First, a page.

A matched cohort study compared 33 women who reported that they had taken St. John's wort during breastfeeding to 2 control groups who were either disease matched (primarily depression), or age and parity matched. The duration of breastfeeding was similar across all groups and ranged from a mean of 10.8 to 12.1 months. Formula was introduced on average between 4.3 and 6.3 months, with no statistical differences between groups. The brands of St. John's wort used were not reported. The average daily dosage was 705 mg (range 225 to 2150 mg daily), and the average duration of therapy was 1.5 months, beginning at 4.2 months (range 0 to 11 months) postpartum. The average duration of St. John's wort exposure in the infants via breastmilk was 2.1 months. Mothers who were taking St. John's wort more frequently reported infant colic (n = 2), drowsiness (n = 2) and lethargy (n = 1) than mothers in the other groups in which only 1 case of colic was reported in each group. The difference was statistically significant between the treatment and disease-matched control groups. Between these 2 groups, there were no differences in the proportion of women taking conventional antidepressants overall or among mothers of affected infants, or in the dosages the mothers took. None of the affected infants required specific medical treatment and there was no difference in weight gain between subsets of the groups in whom weight could be obtained between 15 and 16 months of age.
Five women who were 10 to 22 weeks postpartum had been taking St. John's wort (Jarsin brand) 300 mg 3 times daily for at least 4 weeks and exclusively breastfeeding their infants. Mothers were asked if they had noticed any gastrointestinal symptoms, lethargy, rashes, photosensitivity, or changes in sleep pattern. None of the mothers observed any adverse effects or unusual behavior in their infants, and the infants grew normally during maternal therapy.
Effects on Lactation and Breastmilk
In a matched cohort study of 33 women who reported that they had taken St. John's wort during breastfeeding (described in more detail above in "Reported Side Effects In Breastfed Infants"), no evidence was found of lower milk production among mothers taking St. John's wort during breastfeeding.
Thirty-six women with mild premenstrual syndrome received St. John's wort 450 mg twice daily as coated tablets (Jarsin brand) or placebo for two menstrual cycles. Serum prolactin levels of the women randomized to active treatment (n = 19) were not statistically different from those of the women who received placebo (n = 17) in either the follicular or luteal phase of their menstrual cycles.
Studies in healthy volunteer males (n = 12) given single doses of 2700 mg of St. John's wort (Jarsin brand) had a drop in serum prolactin that was statistically significant between 150 and 210 minutes after administration.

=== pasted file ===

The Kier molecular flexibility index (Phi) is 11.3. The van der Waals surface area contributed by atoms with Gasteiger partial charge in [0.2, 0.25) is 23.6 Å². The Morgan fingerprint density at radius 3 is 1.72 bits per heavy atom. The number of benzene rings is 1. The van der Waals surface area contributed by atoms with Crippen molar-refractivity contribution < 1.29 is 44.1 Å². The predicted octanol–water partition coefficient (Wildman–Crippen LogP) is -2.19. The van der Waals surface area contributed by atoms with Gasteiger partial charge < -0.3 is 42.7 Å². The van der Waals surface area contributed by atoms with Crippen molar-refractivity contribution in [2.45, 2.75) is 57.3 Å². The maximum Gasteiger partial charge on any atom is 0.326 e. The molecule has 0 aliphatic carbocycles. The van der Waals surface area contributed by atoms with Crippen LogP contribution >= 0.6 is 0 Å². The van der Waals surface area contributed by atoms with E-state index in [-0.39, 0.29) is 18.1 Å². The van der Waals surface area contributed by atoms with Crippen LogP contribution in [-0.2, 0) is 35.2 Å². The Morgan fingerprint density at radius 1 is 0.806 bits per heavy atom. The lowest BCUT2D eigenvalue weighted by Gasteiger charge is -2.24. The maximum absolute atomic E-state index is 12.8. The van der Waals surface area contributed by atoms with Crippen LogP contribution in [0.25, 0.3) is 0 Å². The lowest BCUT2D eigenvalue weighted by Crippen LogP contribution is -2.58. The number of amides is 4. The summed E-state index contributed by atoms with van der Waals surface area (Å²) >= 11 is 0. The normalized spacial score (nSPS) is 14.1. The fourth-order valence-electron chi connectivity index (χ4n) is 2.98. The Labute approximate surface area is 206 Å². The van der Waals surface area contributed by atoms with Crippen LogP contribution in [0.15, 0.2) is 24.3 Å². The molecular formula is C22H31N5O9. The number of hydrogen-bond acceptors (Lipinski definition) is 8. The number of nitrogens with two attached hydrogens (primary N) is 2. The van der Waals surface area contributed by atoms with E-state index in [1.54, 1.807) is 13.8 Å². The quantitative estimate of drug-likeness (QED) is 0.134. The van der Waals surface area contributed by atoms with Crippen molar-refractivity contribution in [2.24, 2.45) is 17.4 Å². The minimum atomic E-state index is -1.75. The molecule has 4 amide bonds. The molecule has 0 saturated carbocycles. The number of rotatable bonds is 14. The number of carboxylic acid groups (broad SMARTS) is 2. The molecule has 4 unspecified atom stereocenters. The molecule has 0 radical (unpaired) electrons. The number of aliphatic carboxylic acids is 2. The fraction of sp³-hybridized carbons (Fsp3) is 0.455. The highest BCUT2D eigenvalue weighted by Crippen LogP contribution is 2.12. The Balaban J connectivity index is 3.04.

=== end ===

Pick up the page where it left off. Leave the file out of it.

The prolactin level in a mother with established lactation may not affect her ability to breastfeed.
Alternate Drugs to Consider
1. Allaire AD, Moos MK, Wells SR. Complementary and alternative medicine in pregnancy: a survey of North Carolina certified nurse-midwives. Obstet Gynecol. 2000;95:19-23. PMID: 10636495
2. Dennehy C, Tsourounis C, Bui L, King TL. The use of herbs by California midwives. J Obstet Gynecol Neonatal Nurs. 2010;39:684-93. PMID: 21044150
3. Clauson KA, Santamarina ML, Rutledge JC. Clinically relevant safety issues associated with St. John's wort product labels. BMC Complement Altern Med. 2008;8:42. PMID: 18637192
4. Wurglics M, Westerhoff K, Kaunzinger A et al. Comparison of German St. John's wort products according to hyperforin and total hypericin content. J Am Pharm Assoc (Wash). 2001;41:560-6. PMID: 11486982
5. Klier CM, Schafer MR, Schmid-Siegel B et al. St. John's wort (Hypericum perforatum) -- is it safe during breastfeeding? Pharmacopsychiatry. 2002;35:29-30. PMID: 11819157
6. Klier CM, Schmid-Siegel B, Schafer MR et al. St. John's wort (Hypericum perforatum) and breastfeeding: plasma and breast milk concentrations of hyperforin for 5 mothers and 2 infants. J Clin Psychiatry. 2006;67:305-9. PMID: 16566628
7. Song BJ, Jouni ZE, Ferruzzi MG. Assessment of phytochemical content in human milk during different stages of lactation. Nutrition. 2013;29:195-202. PMID: 23237648
8. Romaszko E, Wiczkowski W, Romaszko J, Honke J, Piskula MK. Exposure of breastfed infants to quercetin after consumption of a single meal rich in quercetin by their mothers. Mol Nutr Food Res. 2014;58:221-8. PMID: 23963751
9. Grush LR, Nierenberg A, Keefe B, Cohen LS. St John's wort during pregnancy. JAMA. 1998;280:1566. Letter. PMID: 9820253
10. Lee A, Minhas R, Matsuda N et al. The safety of St. John's wort (Hypericum perforatum) during breastfeeding. J Clin Psychiatry. 2003;64:966-8. PMID: 12927015
11. Canning S, Waterman M, Orsi N et al. The efficacy of Hypericum perforatum (St John's wort) for the treatment of premenstrual syndrome: a randomized, double-blind, placebo-controlled trial. CNS Drugs. 2010;24:207-25. PMID: 20155996
12. Franklin M , Cowen PJ. Researching the antidepressant actions of Hypericum perforatum (St. John's wort) in animals and man. Pharmacopsychiatry. 2001;34 (Suppl 1):S29-37. PMID: 11518072
St. John's Wort Identification
St. John's Wort
CAS Registry Number
LactMed Record Number
Last Revision Date
Information presented in this database is not meant as a substitute for professional judgment. You should consult your healthcare provider for breastfeeding advice related to your particular situation. The U.S. government does not warrant or assume any liability or responsibility for the accuracy or completeness of the information on this Site.
More about st. john's wort
- Side Effects
- Drug Interactions
- Support Group
- En Español
- 45 Reviews – Add your own review/rating
- Drug class: herbal products